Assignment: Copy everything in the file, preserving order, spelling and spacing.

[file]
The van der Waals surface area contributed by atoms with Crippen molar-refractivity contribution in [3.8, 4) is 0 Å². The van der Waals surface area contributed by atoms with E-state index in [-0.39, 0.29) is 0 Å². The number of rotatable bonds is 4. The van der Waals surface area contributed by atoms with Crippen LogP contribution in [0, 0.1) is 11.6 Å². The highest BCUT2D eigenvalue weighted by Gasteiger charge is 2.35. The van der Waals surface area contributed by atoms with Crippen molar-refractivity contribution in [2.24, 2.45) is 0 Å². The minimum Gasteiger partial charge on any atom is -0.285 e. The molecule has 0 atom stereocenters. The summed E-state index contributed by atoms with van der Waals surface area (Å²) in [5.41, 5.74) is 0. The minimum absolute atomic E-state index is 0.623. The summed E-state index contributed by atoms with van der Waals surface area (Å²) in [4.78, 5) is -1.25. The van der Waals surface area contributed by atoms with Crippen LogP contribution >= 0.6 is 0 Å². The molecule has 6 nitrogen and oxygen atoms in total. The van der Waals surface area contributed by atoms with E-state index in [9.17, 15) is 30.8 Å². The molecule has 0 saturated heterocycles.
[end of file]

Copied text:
The van der Waals surface area contributed by atoms with Crippen molar-refractivity contribution in [3.8, 4) is 0 Å². The van der Waals surface area contributed by atoms with E-state index in [-0.39, 0.29) is 0 Å². The number of rotatable bonds is 4. The van der Waals surface area contributed by atoms with Crippen LogP contribution in [0, 0.1) is 11.6 Å². The highest BCUT2D eigenvalue weighted by Gasteiger charge is 2.35. The van der Waals surface area contributed by atoms with Crippen molar-refractivity contribution in [2.24, 2.45) is 0 Å². The minimum Gasteiger partial charge on any atom is -0.285 e. The molecule has 0 atom stereocenters. The summed E-state index contributed by atoms with van der Waals surface area (Å²) in [5.41, 5.74) is 0. The minimum absolute atomic E-state index is 0.623. The summed E-state index contributed by atoms with van der Waals surface area (Å²) in [4.78, 5) is -1.25. The van der Waals surface area contributed by atoms with Crippen LogP contribution >= 0.6 is 0 Å². The molecule has 6 nitrogen and oxygen atoms in total. The van der Waals surface area contributed by atoms with E-state index in [9.17, 15) is 30.8 Å². The molecule has 0 saturated heterocycles.